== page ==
Race Report: Ironman 70.3 Boise (First IM AG win!)

Blue turf and triathlons!!!

Blue turf and triathlons!!!

If Wildflower was the triathlon Woodstock – 8 dudes in some RVs, racing, drinking and eating a lot of meat – Boise was a business trip:get in, get out. Knowing that I wanted to do one more solid, competitive long course triathlon before Ironman Tahoe in September, this was the closest, most schedule-friendly and financially feasible race there was.

So off I went, solo to Boise Idaho for less than 48 hours to race a half Ironman. The outcome: taking my first age group win at an Ironman 70.3 race and discovering haloumi cheese (ohmafreakingod).

Flying solo

Racing solo presented its unique set of wrinkles to race weekend. I checked into my no-frills motel, similar to the meth hotel from Breaking Bad, a mile from the finish line and took the same taxi from the airport to registration. I realized I was in trouble when I saw the tri-bike transport tent at the expo.Which meant my bike was brought not to the bike start, but to the finish line. Which meant I had to get my bike to the bike start. Which meant that, after making some calls and realizing there was no option for bringing it there, I was going to have to ride it 10 miles uphill to the bike start.

So after riding my bike back to the motel on bike paths to get my helmet, riding it said 10 miles uphill to the bike start, convincing the iron-willed organizer to let my bike in without my (forgotten) stickers, and hitching a ride home with a tattooed guy in a kilt and a neon green drop top Wrangler – I was set!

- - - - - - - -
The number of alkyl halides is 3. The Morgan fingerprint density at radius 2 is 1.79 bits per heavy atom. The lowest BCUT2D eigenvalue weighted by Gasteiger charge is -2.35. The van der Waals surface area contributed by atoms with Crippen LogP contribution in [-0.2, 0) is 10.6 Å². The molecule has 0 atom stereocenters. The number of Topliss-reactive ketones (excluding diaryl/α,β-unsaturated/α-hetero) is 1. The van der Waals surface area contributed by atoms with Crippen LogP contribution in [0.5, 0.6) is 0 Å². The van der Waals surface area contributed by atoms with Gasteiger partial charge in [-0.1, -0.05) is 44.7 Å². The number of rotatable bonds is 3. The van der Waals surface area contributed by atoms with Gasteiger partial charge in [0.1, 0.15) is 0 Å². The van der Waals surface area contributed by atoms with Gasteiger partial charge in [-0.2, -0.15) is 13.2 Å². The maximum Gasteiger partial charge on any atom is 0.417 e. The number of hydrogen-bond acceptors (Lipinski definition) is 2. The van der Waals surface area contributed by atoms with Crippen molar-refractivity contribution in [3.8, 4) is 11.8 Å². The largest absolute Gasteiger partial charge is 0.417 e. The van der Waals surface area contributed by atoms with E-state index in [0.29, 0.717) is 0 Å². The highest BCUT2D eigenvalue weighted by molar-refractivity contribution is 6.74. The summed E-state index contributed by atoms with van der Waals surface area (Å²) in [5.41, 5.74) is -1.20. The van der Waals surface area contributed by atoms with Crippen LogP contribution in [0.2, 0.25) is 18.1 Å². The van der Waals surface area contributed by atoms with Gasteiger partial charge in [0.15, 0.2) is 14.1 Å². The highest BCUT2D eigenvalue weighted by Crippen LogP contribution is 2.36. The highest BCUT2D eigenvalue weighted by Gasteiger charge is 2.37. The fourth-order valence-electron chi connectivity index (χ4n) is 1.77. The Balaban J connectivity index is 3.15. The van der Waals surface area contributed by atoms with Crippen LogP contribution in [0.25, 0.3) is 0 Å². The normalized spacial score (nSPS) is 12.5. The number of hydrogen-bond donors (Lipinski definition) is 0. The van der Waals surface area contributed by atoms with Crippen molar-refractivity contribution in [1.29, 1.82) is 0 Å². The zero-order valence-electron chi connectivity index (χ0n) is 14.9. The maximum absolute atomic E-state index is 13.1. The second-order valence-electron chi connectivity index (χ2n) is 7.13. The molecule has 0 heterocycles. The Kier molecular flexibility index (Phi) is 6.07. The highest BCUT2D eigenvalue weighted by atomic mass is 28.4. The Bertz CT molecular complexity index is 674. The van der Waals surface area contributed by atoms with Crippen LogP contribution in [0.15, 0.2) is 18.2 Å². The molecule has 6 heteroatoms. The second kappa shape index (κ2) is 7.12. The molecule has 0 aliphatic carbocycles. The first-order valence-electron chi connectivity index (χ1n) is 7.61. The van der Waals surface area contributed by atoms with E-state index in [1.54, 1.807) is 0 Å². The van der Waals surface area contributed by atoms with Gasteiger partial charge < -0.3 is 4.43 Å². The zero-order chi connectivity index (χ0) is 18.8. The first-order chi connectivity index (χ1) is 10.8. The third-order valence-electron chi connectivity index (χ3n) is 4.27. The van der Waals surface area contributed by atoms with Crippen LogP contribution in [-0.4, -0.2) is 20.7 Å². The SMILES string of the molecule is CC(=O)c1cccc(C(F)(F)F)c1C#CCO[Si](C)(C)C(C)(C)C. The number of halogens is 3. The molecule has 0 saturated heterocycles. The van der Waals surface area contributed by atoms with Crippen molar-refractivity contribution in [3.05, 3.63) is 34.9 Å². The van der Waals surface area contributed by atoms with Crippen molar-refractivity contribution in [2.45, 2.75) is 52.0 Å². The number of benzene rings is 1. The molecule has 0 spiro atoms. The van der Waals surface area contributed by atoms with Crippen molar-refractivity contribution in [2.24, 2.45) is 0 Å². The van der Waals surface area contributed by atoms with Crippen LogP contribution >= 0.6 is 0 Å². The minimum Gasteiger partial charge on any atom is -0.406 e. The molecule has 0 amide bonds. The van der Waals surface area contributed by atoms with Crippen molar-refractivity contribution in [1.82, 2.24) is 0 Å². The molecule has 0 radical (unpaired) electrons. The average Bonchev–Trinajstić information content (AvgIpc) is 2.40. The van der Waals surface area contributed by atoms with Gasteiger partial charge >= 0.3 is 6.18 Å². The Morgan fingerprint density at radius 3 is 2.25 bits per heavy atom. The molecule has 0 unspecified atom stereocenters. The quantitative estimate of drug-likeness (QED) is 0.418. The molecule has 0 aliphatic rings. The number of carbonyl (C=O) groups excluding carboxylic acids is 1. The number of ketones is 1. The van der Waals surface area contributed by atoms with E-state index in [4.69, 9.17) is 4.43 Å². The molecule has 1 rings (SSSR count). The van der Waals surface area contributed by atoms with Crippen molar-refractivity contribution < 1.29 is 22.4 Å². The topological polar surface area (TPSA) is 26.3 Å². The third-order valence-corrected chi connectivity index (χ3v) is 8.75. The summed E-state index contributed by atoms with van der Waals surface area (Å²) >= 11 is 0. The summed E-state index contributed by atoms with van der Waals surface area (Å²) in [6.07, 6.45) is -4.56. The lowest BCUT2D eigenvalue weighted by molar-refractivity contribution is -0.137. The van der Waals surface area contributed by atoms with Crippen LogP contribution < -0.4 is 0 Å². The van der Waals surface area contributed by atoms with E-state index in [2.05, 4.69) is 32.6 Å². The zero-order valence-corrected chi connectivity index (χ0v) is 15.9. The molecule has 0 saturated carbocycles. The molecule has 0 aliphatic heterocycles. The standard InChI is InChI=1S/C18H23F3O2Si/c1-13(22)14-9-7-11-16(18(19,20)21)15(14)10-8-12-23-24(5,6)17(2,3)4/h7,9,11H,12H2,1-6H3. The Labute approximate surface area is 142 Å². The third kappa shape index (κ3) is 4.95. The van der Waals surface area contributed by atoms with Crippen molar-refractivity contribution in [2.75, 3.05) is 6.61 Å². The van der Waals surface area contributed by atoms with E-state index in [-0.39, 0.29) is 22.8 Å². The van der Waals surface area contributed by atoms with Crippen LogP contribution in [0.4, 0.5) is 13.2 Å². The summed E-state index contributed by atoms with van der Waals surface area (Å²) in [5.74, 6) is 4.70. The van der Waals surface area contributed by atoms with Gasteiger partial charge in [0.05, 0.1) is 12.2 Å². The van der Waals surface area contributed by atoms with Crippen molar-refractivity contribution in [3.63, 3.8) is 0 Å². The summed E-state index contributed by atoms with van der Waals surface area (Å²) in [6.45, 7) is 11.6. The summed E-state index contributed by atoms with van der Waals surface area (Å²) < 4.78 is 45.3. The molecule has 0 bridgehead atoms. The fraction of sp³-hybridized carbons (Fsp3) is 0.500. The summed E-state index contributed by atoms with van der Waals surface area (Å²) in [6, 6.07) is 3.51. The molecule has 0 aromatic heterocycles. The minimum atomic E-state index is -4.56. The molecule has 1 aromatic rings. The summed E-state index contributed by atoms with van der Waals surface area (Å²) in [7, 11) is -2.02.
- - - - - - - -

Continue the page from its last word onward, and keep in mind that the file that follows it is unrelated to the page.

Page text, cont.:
I stayed positive, viewed the 10 miler as my warm up for the day, got to meet a cool guy named Clint in a kilt who would become my buddy and drive me to the race the next morning. All was good – but it sure took some effort.  

Race morning

This edition of race morning is about 6 hours longer than usual. Boise is a unique race in that race start is at noon (my wave at 1:00) as opposed to the usual 7:00ish. Going in, I wasn’t sure how to feel about this. Sure, it’s more civil, but there’s more time idling around, finding shade, wondering if you should be eating or not, sitting or warming up… I think ultimately the later race start was nice, but my wave was last and went off at 1:00pm, way too late, and that 10:00am would have been great.

Race day song

Boise, Brazil, close enough.

The Swim

Boise waterAs the last wave of the day on a single loop course, I knew we were going to have to mow through some traffic. Luckily, the lake was crystal clear so keeping on the right people in sight was easier. The goal was to come out of the water in a competitive position, but, I wanted to be careful not to overexert. The altitude of Boise is not Tahoe-eque, but at ~3K ft., it ain’t nothin’. I paced and managed through traffic to come out in 6th position.

SWIM DETAILS | Division Rank: 6

Split Name Distance Split Time Race Time Pace Division Rank Gender Rank Overall Rank
Total 1.2 mi 00:33:00 00:33:00 01:42/100m 6 71 88

The Bike

I headed out onto the bike in the company of plenty of guys from my age group. Similar to the swim, a late start meant a lot of traffic to work though. The course started with a long downhill and some flat before a climb and I noticed guys were chippy with this free speed in their wheels.